Films about sexual hygiene and the dangers of promiscuity have a grand old tradition in cinema history, going back at least a century with D. W. Griffith’s 1914 film, The Escape (currently lost). Most of the feature films on the subject—at least in America—were made for the exploitation market. The subject afforded a neat way to get around the strict moral codes of the times by pretending to be intended for educational purposes. Some of these films, such as Because of Eve and Kroger Babb’s infamous Mom and Dad, contain graphic footage, while others, such as No Greater Sin and Dwain Esper’s Sex Madness, are relatively tame. Road agents would travel from town to town with these films stuck in the trunks of their cars, arranging screenings and doing double duty as a medical sex experts selling pamphlets between the films.
While Street Acquaintances1 (Straßenbekanntschaft) certainly is a commercial release, its discussions of the dangers of venereal disease in post-war Berlin are not there to titillate or for exploitation purposes. V.D. was a real problem in Germany at the time, brought on, mainly, by the combination of a sudden liberation from a repressive regime and huge influx of randy, sex-deprived soldiers from both sides. To combat the problem, the military governments regularly rounded up women for testing. Yes, it was sexist, and Street Acquaintances addresses this fact, which is unusual for a film made in 1948. At a time when American films had the “heroes” saying things like: “Don’t worry your pretty little head,” Street Acquaintances was showing just how difficult life in post-war Berlin was for women.
Street Acquaintances stands at an interesting crossroads in German film history. It is categorized as a “rubble” film because it deals with the emotional wreckage of the German psyche after the war, but unlike The Murderers Are Among Us, Somewhere in Berlin, and Germany Year Zero, it happens after the streets have been cleared and the streetcars are running again. Stylistically, it harkens back to the films of Weimar era and the Third Reich, but with touches of the dramatic realism and the themes that would become the hallmark of DEFA films.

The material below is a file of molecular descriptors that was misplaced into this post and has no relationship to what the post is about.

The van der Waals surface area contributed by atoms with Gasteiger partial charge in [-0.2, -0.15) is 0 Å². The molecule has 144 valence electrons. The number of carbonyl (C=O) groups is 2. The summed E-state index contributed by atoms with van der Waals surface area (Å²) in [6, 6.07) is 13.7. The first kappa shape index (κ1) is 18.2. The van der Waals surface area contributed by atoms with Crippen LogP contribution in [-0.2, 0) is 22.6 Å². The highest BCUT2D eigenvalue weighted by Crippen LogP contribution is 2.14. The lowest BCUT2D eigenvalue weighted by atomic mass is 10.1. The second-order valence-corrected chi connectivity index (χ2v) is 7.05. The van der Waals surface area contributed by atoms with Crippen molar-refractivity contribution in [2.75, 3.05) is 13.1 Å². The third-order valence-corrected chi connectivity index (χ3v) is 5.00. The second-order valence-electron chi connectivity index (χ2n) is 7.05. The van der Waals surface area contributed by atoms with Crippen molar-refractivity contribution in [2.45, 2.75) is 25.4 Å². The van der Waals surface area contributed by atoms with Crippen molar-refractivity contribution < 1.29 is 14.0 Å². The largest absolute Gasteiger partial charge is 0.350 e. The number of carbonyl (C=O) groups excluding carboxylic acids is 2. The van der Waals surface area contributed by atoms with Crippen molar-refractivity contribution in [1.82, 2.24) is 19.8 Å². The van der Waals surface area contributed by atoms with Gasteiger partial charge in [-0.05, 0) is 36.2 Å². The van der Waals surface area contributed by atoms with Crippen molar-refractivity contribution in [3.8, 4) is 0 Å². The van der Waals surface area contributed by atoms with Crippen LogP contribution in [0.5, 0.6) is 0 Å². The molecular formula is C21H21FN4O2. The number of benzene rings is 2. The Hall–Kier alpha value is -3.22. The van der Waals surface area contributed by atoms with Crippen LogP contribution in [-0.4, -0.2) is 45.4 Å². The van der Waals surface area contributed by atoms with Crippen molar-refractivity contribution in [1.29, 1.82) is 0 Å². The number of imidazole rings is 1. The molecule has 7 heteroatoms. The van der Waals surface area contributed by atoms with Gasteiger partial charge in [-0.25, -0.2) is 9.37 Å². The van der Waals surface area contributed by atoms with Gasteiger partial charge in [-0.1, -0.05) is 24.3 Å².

The story follows the misadventures of Erika, a young woman who is tired of the privation brought by the war’s end, and is ready to kick off her shoes and have some fun. In terms of plot, there is nothing new here. It’s the same basic concept used in practically every sex education film ever made: X decides to live a little; X has sex; X lives to regret it and learns a valuable lesson (or dies, as the case may be). Intertwined with Erika’s story are the stories of other women in Berlin that show just how tough it was for women after the war. As with Slatan Dudow’s Destinies of Women, and Evelyn Schmidt’s The Bicycle, the sympathies here are with the women. If their choices are sometimes bad, it’s because good choices are so few and far between.